Thursday, 20 May 2010

In praise of Bath City

This first appeared in the Bath Chronicle of May 13

Let's face it, this has been an amazing week.

It's been a week of high drama, shock results, dreams being shattered, dreams coming true and thousands of people being involved in the same communal event. No, for once, I'm not talking about the wonderful world of politics - I'm talking about that equally enjoyable modern drama: football.

Sunday turned out to be a red letter day for the beautiful game. The Premiership placings were (somewhat predictably) decided but none of those games could have been as tense and enjoyable as the one I witnessed along with thousands of others at Twerton Park.

For, on Sunday, Bath City, playing in front of their biggest crowd for some 16 years won a special play-off final which means that they have earned the right to play in the highest echelon of non-league football next year. It's the first time they will have tasted those dizzy heights since, ironically, Tony Blair came to power in another major political upheaval in 1997. And I'm sure they are looking forward to the experience every bit as the then fresh-faced Mr B did.

I've often thought it must be quite tough to be a fanatical football fan in such a rugby-dominated city as Bath. We are all, of course, quite rightly proud of the achievements of Bath Rugby - especially at the moment with their thrill-a-minute performances since Christmas - but Bath City are every bit as key to our sporting fabric as our rugby heroes. And it was wonderful that on Sunday they were in the limelight and had thousands of people at Twerton Park cheering them on. The fact that Bath attracted nearly eight times their usual gate was proof that this is a city which can sustain a big football club as well as a big rugby one.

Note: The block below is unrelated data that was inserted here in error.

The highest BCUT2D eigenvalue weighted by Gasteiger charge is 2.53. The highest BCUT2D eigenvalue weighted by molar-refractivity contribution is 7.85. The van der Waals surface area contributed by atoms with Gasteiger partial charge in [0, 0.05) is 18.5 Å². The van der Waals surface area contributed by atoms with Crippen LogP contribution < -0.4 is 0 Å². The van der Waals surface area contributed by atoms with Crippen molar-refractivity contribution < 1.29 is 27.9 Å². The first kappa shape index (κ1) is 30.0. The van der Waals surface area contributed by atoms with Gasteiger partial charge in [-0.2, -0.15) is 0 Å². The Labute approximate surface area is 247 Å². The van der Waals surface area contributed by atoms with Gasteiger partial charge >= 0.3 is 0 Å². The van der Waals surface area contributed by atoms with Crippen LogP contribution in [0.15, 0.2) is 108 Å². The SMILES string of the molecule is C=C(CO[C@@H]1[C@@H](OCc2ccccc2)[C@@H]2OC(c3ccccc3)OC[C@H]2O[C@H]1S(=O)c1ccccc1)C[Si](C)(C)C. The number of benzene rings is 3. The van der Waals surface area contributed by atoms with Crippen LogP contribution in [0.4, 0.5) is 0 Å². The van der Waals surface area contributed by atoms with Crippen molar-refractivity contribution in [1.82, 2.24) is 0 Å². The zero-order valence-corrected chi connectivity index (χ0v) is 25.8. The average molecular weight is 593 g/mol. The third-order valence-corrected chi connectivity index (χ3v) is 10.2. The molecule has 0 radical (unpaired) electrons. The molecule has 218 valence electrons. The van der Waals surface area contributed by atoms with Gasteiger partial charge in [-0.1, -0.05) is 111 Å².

For those who don't know too much about the complexity of non-league football, Bath will next year be playing in the Blue Square Premier Division which is, in effect,League Division Four. Most of the clubs who play in it - including many ex-league sides - are full-time and have large gates, large bank balances and lofty ambitions. In non-league football terms they really are the big boys and Bath are now proudly among them once again. Hallelujah.

The great thing about winning promotion is that, unlike say winning a cup, winning promotion gives you a season-long prize. Next season City fans will be visiting nicer grounds and watching better football week in week out. And theyn willl love it.

I am thrilled for everybody involved in this great football club. I'm thrilled for the players, the management, the club volunteers and the staff. But, even more, I'm thrilled for the fans.
Players, however loyal, come and go, but once you are a fan of the team, that stays with you for life, and so the loyal Bath City fans will now have their faith rewarded with a chance to have a weekly taste of the cream of non-league football.

So, well done Bath City. You are the pride of our community again and you have thoroughly deserved the smiles that were so evident on every face at around 4.10pm on that remarkable Sunday afternoon.

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